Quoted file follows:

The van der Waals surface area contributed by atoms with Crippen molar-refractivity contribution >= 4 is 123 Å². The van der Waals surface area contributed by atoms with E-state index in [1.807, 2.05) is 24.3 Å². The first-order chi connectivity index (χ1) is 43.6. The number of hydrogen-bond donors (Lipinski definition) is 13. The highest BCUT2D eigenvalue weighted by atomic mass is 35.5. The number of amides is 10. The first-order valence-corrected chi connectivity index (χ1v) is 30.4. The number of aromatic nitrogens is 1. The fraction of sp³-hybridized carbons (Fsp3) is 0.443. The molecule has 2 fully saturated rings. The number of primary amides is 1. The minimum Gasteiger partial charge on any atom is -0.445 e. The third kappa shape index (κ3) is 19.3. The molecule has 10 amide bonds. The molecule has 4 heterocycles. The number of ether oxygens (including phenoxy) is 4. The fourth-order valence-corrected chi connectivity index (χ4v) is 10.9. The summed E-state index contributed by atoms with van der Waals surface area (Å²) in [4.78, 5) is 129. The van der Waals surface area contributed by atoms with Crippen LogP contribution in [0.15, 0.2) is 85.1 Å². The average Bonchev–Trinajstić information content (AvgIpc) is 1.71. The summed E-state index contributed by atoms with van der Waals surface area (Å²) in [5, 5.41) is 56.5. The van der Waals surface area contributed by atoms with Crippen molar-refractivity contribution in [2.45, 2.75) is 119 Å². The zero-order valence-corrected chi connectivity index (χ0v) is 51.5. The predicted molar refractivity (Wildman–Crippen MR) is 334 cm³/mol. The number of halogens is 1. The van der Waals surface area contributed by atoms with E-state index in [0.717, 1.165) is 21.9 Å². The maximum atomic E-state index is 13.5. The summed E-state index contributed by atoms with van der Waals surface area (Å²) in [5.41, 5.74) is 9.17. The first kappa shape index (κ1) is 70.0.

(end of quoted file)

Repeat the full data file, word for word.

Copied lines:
The van der Waals surface area contributed by atoms with Crippen molar-refractivity contribution >= 4 is 123 Å². The van der Waals surface area contributed by atoms with E-state index in [1.807, 2.05) is 24.3 Å². The first-order chi connectivity index (χ1) is 43.6. The number of hydrogen-bond donors (Lipinski definition) is 13. The highest BCUT2D eigenvalue weighted by atomic mass is 35.5. The number of amides is 10. The first-order valence-corrected chi connectivity index (χ1v) is 30.4. The number of aromatic nitrogens is 1. The fraction of sp³-hybridized carbons (Fsp3) is 0.443. The molecule has 2 fully saturated rings. The number of primary amides is 1. The minimum Gasteiger partial charge on any atom is -0.445 e. The third kappa shape index (κ3) is 19.3. The molecule has 10 amide bonds. The molecule has 4 heterocycles. The number of ether oxygens (including phenoxy) is 4. The fourth-order valence-corrected chi connectivity index (χ4v) is 10.9. The summed E-state index contributed by atoms with van der Waals surface area (Å²) in [4.78, 5) is 129. The van der Waals surface area contributed by atoms with Crippen LogP contribution in [0.15, 0.2) is 85.1 Å². The average Bonchev–Trinajstić information content (AvgIpc) is 1.71. The summed E-state index contributed by atoms with van der Waals surface area (Å²) in [5, 5.41) is 56.5. The van der Waals surface area contributed by atoms with Crippen molar-refractivity contribution in [2.45, 2.75) is 119 Å². The zero-order valence-corrected chi connectivity index (χ0v) is 51.5. The predicted molar refractivity (Wildman–Crippen MR) is 334 cm³/mol. The number of halogens is 1. The van der Waals surface area contributed by atoms with E-state index in [0.717, 1.165) is 21.9 Å². The maximum atomic E-state index is 13.5. The summed E-state index contributed by atoms with van der Waals surface area (Å²) in [5.41, 5.74) is 9.17. The first kappa shape index (κ1) is 70.0.